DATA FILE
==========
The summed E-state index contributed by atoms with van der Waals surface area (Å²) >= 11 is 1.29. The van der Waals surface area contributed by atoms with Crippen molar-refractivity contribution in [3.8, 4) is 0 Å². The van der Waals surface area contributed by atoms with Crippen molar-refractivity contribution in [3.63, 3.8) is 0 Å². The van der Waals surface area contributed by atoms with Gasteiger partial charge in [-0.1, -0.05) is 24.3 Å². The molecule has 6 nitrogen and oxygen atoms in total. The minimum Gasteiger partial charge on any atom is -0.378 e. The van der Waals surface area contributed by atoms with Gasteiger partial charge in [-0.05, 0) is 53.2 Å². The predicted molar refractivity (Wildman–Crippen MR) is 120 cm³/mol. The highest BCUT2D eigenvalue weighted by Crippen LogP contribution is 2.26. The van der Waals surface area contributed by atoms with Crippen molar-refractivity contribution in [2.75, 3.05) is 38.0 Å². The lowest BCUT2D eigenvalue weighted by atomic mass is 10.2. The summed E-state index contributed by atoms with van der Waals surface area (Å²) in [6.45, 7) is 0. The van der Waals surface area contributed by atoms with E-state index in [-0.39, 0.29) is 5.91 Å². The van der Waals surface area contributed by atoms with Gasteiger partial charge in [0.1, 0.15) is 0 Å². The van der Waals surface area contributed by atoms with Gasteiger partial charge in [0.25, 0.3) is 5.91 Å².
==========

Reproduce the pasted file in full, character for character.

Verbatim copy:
The summed E-state index contributed by atoms with van der Waals surface area (Å²) >= 11 is 1.29. The van der Waals surface area contributed by atoms with Crippen molar-refractivity contribution in [3.8, 4) is 0 Å². The van der Waals surface area contributed by atoms with Crippen molar-refractivity contribution in [3.63, 3.8) is 0 Å². The van der Waals surface area contributed by atoms with Gasteiger partial charge in [-0.1, -0.05) is 24.3 Å². The molecule has 6 nitrogen and oxygen atoms in total. The minimum Gasteiger partial charge on any atom is -0.378 e. The van der Waals surface area contributed by atoms with Gasteiger partial charge in [-0.05, 0) is 53.2 Å². The predicted molar refractivity (Wildman–Crippen MR) is 120 cm³/mol. The highest BCUT2D eigenvalue weighted by Crippen LogP contribution is 2.26. The van der Waals surface area contributed by atoms with Crippen molar-refractivity contribution in [2.75, 3.05) is 38.0 Å². The lowest BCUT2D eigenvalue weighted by atomic mass is 10.2. The summed E-state index contributed by atoms with van der Waals surface area (Å²) in [6.45, 7) is 0. The van der Waals surface area contributed by atoms with E-state index in [-0.39, 0.29) is 5.91 Å². The van der Waals surface area contributed by atoms with Gasteiger partial charge in [0.1, 0.15) is 0 Å². The van der Waals surface area contributed by atoms with Gasteiger partial charge in [0.25, 0.3) is 5.91 Å².